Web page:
I’ll be interested to see whether there is any outcry over this decision from parts of the commercial sector. At my college (like many others) our bookstore buys back used textbooks to resell to students, and there are lots of thriving online book resellers like, Amazon, and AbeBooks. Perhaps these businesses will challenge the court ruling, which seems to have the potential to ruin many of them.

Every time I hear news like this I wonder how much closer it brings us to the tipping point, whether these increasingly restrictive applications of copyright law will push libraries and higher education into action against scholarly publishers who seem to be making it more and more challenging to read and use the work they publish. But it can be difficult to determine what action to take. Smith suggests a couple of possibilities, including libraries’ asking where books were manufactured before purchasing them, which I have to admit seems onerous to me. Faculty could stop assigning textbooks manufactured overseas to their students, but given the advantages to publishers of offshore manufacturing there will likely always be the need to assign at least some books that were not made in the U.S.

It’s also interesting to note that there was no coverage of this story in two of the bigger higher ed news sources, The Chron and Perhaps this, like so many other scholarly publishing issues, is thought to be more of a problem for libraries than for faculty and administrators? Though I’d hate to see libraries restricting their lending practices and students balking at buying textbooks they can’t resell, perhaps these effects would raise awareness of these issues more broadly throughout academia?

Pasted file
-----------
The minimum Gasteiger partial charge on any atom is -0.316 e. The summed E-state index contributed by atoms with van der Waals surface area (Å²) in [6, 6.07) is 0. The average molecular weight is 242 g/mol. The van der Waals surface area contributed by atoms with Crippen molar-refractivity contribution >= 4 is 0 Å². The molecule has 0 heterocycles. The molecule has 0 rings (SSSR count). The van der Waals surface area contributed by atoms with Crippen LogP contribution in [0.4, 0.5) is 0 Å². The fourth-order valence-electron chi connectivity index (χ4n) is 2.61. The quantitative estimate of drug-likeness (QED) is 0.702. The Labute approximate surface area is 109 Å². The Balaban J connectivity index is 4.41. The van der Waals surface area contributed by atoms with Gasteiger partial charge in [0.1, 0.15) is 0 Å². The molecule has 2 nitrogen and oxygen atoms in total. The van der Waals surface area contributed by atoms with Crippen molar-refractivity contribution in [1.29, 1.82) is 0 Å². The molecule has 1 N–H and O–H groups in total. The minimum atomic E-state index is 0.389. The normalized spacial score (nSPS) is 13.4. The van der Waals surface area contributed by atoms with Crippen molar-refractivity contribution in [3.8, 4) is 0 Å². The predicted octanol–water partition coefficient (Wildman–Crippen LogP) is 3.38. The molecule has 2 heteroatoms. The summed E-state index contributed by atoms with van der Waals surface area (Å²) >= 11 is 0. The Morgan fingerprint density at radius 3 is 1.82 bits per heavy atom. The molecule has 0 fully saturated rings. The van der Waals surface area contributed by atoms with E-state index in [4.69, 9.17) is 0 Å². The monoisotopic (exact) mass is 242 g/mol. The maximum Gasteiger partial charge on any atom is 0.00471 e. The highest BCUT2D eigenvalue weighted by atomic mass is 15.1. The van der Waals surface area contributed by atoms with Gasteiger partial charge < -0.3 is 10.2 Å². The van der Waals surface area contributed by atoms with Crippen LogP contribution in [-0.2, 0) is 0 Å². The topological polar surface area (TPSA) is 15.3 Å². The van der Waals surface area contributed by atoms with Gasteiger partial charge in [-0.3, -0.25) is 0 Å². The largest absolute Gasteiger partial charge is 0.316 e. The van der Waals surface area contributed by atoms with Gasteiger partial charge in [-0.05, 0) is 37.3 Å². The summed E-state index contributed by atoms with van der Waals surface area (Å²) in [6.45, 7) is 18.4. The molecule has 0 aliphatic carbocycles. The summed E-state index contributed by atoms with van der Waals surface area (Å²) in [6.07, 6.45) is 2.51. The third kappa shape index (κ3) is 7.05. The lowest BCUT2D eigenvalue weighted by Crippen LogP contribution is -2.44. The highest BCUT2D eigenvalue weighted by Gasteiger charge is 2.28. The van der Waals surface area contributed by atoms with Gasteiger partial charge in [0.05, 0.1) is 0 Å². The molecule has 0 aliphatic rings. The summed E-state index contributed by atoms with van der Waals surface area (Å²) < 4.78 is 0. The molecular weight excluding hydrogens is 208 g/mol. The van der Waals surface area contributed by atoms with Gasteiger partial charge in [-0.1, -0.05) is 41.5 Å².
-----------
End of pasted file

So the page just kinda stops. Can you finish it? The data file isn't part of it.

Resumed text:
Widespread Ignorance About Google B.S.

According to a story in this morning’s Chronicle, many scholars remain “wary” of the Google Book Search project. This is perhaps to be expected (many librarians are wary of it, too, although I prefer to think of our work more as “due diligence”), but more distressing is the conclusion drawn by Pamela Samuelson (UC Berkeley School of Information and Co-Director of the Berkeley Center for Law and Technology) that there is “widespread ignorance [among our colleagues] about the agreement and its implications for the future of scholarship and research.”